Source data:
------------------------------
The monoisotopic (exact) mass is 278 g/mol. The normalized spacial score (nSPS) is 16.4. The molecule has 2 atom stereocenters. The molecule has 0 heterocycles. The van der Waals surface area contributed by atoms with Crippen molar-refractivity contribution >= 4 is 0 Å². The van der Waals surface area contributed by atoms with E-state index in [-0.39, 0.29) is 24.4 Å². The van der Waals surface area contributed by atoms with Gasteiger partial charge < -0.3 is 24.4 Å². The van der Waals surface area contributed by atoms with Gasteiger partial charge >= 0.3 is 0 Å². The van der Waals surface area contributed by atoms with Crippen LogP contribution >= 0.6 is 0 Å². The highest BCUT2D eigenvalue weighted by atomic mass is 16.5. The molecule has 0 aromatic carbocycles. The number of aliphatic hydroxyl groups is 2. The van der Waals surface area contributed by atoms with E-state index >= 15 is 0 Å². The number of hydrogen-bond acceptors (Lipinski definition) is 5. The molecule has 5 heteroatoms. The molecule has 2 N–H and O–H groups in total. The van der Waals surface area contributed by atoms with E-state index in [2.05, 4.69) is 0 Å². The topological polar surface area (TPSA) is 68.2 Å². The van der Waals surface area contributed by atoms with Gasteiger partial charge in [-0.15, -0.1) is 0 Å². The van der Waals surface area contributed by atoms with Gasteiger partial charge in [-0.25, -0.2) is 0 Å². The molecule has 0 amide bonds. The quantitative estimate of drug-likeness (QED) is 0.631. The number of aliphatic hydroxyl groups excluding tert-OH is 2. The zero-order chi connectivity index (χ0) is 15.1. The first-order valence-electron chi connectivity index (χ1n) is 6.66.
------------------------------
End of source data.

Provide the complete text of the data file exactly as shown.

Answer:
The monoisotopic (exact) mass is 278 g/mol. The normalized spacial score (nSPS) is 16.4. The molecule has 2 atom stereocenters. The molecule has 0 heterocycles. The van der Waals surface area contributed by atoms with Crippen molar-refractivity contribution >= 4 is 0 Å². The van der Waals surface area contributed by atoms with E-state index in [-0.39, 0.29) is 24.4 Å². The van der Waals surface area contributed by atoms with Gasteiger partial charge < -0.3 is 24.4 Å². The van der Waals surface area contributed by atoms with Gasteiger partial charge >= 0.3 is 0 Å². The van der Waals surface area contributed by atoms with Crippen LogP contribution >= 0.6 is 0 Å². The highest BCUT2D eigenvalue weighted by atomic mass is 16.5. The molecule has 0 aromatic carbocycles. The number of aliphatic hydroxyl groups is 2. The van der Waals surface area contributed by atoms with E-state index >= 15 is 0 Å². The number of hydrogen-bond acceptors (Lipinski definition) is 5. The molecule has 5 heteroatoms. The molecule has 2 N–H and O–H groups in total. The van der Waals surface area contributed by atoms with E-state index in [2.05, 4.69) is 0 Å². The topological polar surface area (TPSA) is 68.2 Å². The van der Waals surface area contributed by atoms with Gasteiger partial charge in [-0.15, -0.1) is 0 Å². The van der Waals surface area contributed by atoms with Gasteiger partial charge in [-0.25, -0.2) is 0 Å². The molecule has 0 amide bonds. The quantitative estimate of drug-likeness (QED) is 0.631. The number of aliphatic hydroxyl groups excluding tert-OH is 2. The zero-order chi connectivity index (χ0) is 15.1. The first-order valence-electron chi connectivity index (χ1n) is 6.66.